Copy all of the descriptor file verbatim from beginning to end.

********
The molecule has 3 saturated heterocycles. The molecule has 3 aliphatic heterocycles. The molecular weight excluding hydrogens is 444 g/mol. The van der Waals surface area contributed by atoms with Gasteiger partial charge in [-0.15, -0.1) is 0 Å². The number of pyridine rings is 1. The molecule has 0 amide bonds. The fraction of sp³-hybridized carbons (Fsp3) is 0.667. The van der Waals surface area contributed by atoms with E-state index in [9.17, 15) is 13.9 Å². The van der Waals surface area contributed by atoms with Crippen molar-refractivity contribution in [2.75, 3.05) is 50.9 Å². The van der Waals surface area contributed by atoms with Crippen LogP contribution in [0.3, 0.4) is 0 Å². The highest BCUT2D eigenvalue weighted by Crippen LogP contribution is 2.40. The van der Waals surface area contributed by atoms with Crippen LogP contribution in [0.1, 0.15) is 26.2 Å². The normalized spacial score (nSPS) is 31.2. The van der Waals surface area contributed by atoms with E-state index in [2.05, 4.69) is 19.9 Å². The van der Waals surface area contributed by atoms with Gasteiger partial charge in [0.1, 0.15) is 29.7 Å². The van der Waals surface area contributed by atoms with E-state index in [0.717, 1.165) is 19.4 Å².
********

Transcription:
The molecule has 3 saturated heterocycles. The molecule has 3 aliphatic heterocycles. The molecular weight excluding hydrogens is 444 g/mol. The van der Waals surface area contributed by atoms with Gasteiger partial charge in [-0.15, -0.1) is 0 Å². The number of pyridine rings is 1. The molecule has 0 amide bonds. The fraction of sp³-hybridized carbons (Fsp3) is 0.667. The van der Waals surface area contributed by atoms with E-state index in [9.17, 15) is 13.9 Å². The van der Waals surface area contributed by atoms with Crippen molar-refractivity contribution in [2.75, 3.05) is 50.9 Å². The van der Waals surface area contributed by atoms with Crippen LogP contribution in [0.3, 0.4) is 0 Å². The highest BCUT2D eigenvalue weighted by Crippen LogP contribution is 2.40. The van der Waals surface area contributed by atoms with Crippen LogP contribution in [0.1, 0.15) is 26.2 Å². The normalized spacial score (nSPS) is 31.2. The van der Waals surface area contributed by atoms with E-state index in [2.05, 4.69) is 19.9 Å². The van der Waals surface area contributed by atoms with Gasteiger partial charge in [0.1, 0.15) is 29.7 Å². The van der Waals surface area contributed by atoms with E-state index in [0.717, 1.165) is 19.4 Å².